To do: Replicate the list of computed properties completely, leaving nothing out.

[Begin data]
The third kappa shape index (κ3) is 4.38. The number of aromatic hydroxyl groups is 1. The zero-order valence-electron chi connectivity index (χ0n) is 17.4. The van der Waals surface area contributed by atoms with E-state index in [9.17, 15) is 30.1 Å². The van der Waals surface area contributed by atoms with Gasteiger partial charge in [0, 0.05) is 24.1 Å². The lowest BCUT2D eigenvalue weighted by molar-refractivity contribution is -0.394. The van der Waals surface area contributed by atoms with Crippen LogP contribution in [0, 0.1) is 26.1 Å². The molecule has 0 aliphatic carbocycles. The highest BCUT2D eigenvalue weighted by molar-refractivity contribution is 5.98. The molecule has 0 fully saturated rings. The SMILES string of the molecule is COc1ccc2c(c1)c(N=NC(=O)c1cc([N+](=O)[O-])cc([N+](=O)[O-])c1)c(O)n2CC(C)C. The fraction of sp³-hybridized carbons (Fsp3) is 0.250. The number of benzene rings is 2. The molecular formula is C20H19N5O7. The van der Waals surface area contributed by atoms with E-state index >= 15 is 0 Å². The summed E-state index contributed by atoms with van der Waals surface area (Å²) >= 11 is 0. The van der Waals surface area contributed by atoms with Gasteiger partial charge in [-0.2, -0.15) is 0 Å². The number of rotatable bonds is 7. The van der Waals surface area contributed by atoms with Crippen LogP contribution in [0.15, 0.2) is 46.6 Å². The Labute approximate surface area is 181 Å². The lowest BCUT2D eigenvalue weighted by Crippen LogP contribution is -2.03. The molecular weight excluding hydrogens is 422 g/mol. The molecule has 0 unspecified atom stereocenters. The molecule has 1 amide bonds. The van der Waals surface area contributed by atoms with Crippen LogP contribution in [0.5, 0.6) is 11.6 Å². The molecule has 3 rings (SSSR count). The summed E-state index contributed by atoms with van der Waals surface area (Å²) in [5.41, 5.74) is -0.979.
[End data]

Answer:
The third kappa shape index (κ3) is 4.38. The number of aromatic hydroxyl groups is 1. The zero-order valence-electron chi connectivity index (χ0n) is 17.4. The van der Waals surface area contributed by atoms with E-state index in [9.17, 15) is 30.1 Å². The van der Waals surface area contributed by atoms with Gasteiger partial charge in [0, 0.05) is 24.1 Å². The lowest BCUT2D eigenvalue weighted by molar-refractivity contribution is -0.394. The van der Waals surface area contributed by atoms with Crippen LogP contribution in [0, 0.1) is 26.1 Å². The molecule has 0 aliphatic carbocycles. The highest BCUT2D eigenvalue weighted by molar-refractivity contribution is 5.98. The molecule has 0 fully saturated rings. The SMILES string of the molecule is COc1ccc2c(c1)c(N=NC(=O)c1cc([N+](=O)[O-])cc([N+](=O)[O-])c1)c(O)n2CC(C)C. The fraction of sp³-hybridized carbons (Fsp3) is 0.250. The number of benzene rings is 2. The molecular formula is C20H19N5O7. The van der Waals surface area contributed by atoms with E-state index >= 15 is 0 Å². The summed E-state index contributed by atoms with van der Waals surface area (Å²) >= 11 is 0. The van der Waals surface area contributed by atoms with Gasteiger partial charge in [-0.2, -0.15) is 0 Å². The number of rotatable bonds is 7. The van der Waals surface area contributed by atoms with Crippen LogP contribution in [0.15, 0.2) is 46.6 Å². The Labute approximate surface area is 181 Å². The lowest BCUT2D eigenvalue weighted by Crippen LogP contribution is -2.03. The molecular weight excluding hydrogens is 422 g/mol. The molecule has 0 unspecified atom stereocenters. The molecule has 1 amide bonds. The van der Waals surface area contributed by atoms with Crippen LogP contribution in [0.5, 0.6) is 11.6 Å². The molecule has 3 rings (SSSR count). The summed E-state index contributed by atoms with van der Waals surface area (Å²) in [5.41, 5.74) is -0.979.